My thoughts:  It is very hard to sum up all the feelings that this story conjured.  The whole coming-of-age thing is complicated and emotionally-loaded all by itself.  Fourteen is a tough age when you are trying to figure out who you are, where you fit in, and what love is.  My heart physically hurt for Janie.

But then you combine the whole stigma of AIDS in the 80's, with everyone trying to figure out the why and the how, and not being comfortable talking about it.  I can't imagine navigating through that as a teenager.

For spice, we then throw in the hurt and anger and jealousy between Finn and his sister (Junie's mother), the hurt and anger and jealousy between Junie and her sister, the resentment of Junie and Finn's relationship, the anger and blame at Finn's partner?  The frustration at being perfect, the frustration at being labeled weird, and the need for human connection?

This book?  It's SAD, people, so much that it will break your heart.  But it is also so tender, and the characters are so delicately drawn.  And at the end, you can sit back and feel a sense of peace for where the author leaves us.  So my advice is, don't let the dire subject matter drive you away from this one.  It is a beautiful story.

A few words about the audio production:  Our narrator for this audio was Amy Rubinate, who was a new voice for me.  Apparently she has a full career in voiceovers for animation, video games, commercials, as well as a career on-stage.  She has a very youthful sound, and is perfect to read for young protagonists.

Listening length:  11 hours and 46 minutes (368 pages)

4.5 out of 5 stars


Tuesday, October 22, 2013

The Boys in the Boat - Daniel James Brown (Audio)

For some reason, when I received this audio in the mail from Penguin Audio, it didn't initially pique my interest, despite the fact that I do love true stories.  But then I heard that some friends were reading it for a book club, and Kathy told me SHE had listened to it and been blown away.  I pulled the discs off the shelf, loaded them on the iPod, and then waited until I was in a non-fiction mood.

Synopsis:  This is an amazing story about a team of nine boys from the University of Washington...a rag-tag group of farmers and blue-collar workers with a special bond...who trained and competed during their years in college and in their senior year went on to the 1936 Olympics and captured the gold.

The heart of the story is focused on Joe Rantz, one of the rowers who grew up without any support of family. His mother died when he was young, his step-mother had no use for him so he was kicked out of the house as a teenager to fend for himself.  He scrapped for work to pay for college, and refused to accept defeat in any part of his life.  We also get to know the charismatic yet nonverbal coach, the eccentric British genius who designed the team's boats, as well as their other boys.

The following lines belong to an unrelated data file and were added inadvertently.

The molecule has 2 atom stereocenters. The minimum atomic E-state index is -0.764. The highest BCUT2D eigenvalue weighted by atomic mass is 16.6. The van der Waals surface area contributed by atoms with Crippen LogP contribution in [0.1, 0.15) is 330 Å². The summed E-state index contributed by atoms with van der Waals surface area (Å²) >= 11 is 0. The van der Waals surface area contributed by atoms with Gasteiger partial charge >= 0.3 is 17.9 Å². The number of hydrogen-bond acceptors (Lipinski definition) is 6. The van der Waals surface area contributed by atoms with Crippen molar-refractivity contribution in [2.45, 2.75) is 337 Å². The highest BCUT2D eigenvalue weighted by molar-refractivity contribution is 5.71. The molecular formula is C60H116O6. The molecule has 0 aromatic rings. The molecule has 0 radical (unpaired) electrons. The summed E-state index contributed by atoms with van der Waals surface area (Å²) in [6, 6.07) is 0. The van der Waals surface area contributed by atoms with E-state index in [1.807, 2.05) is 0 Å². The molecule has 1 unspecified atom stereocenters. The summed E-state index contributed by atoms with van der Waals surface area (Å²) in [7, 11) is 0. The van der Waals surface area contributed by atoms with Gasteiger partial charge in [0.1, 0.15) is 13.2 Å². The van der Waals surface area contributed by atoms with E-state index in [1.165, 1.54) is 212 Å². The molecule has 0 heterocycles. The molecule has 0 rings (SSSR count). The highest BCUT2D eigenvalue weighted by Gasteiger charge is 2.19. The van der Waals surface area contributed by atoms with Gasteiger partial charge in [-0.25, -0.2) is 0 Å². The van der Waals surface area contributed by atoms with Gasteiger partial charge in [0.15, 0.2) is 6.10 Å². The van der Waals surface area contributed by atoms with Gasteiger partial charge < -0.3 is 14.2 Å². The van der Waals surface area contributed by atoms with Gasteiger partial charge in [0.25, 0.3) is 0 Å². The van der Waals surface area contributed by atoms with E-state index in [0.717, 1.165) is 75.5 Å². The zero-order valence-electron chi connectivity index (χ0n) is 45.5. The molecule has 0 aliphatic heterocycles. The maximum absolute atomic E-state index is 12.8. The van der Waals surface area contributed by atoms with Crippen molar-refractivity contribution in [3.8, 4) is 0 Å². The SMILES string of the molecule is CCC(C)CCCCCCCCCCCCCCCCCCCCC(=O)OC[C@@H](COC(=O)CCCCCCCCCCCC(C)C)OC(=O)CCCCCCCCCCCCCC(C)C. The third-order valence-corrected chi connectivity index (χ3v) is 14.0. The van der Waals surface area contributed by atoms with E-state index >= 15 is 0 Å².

This inspirational story recounts obstacle after obstacle that these boys encountered...everything from the overwhelming competition of the money and tradition of the Ivy League crew teams, sickness, lack of funding from the university, the Great Depression, and the heavily favored German team on their home turf.  It is a true testament to the tenacity of the human spirit.

My thoughts:  I am so glad I was persuaded to listen to this...what a heartwarming story.  It just doesn't hit any closer to home than this, and makes you stand up a little straighter knowing what can be accomplished if the will is strong.

There is much to be learned here.  The author educates us in the basics of the sport of crew.  I had no idea it was so intense and physically rigorous.  We learn about the engineering of the perfect boat.  We learn about the rumblings of trouble in Berlin, the efforts made to elevate Nazi Germany to world class status, and the documentation of these efforts made by Leni Riefenstahl.

The human perspective was equally as compelling.  The average boy would have admitted defeat had they battled against the odds thrown at Joe Rantz.  One particular story I will never forget...that at the Olympics, one of the rowers was deathly ill - nearly comatose - but the team refused to compete without him.  So they put him in the boat, though he could barely sit up, and everyone compensated for him.  And they still won gold.

This is the type of book that I would compare to "Unbroken" or "Devil in the White City"...pieces of history that everyone should read and appreciate.

A few words about the audio production:  Our narrator for this book was Edward Herrmann, who actually did read "Unbroken" as well as many other non-fiction audios.  His voice doesn't vary much, and does take some time to get used to. Eventually, however, you get accustomed to his style and is actually pleasant to listen to.

Listening length:  14 hours and 25 minutes (416 pages)

4.5 out of 5 stars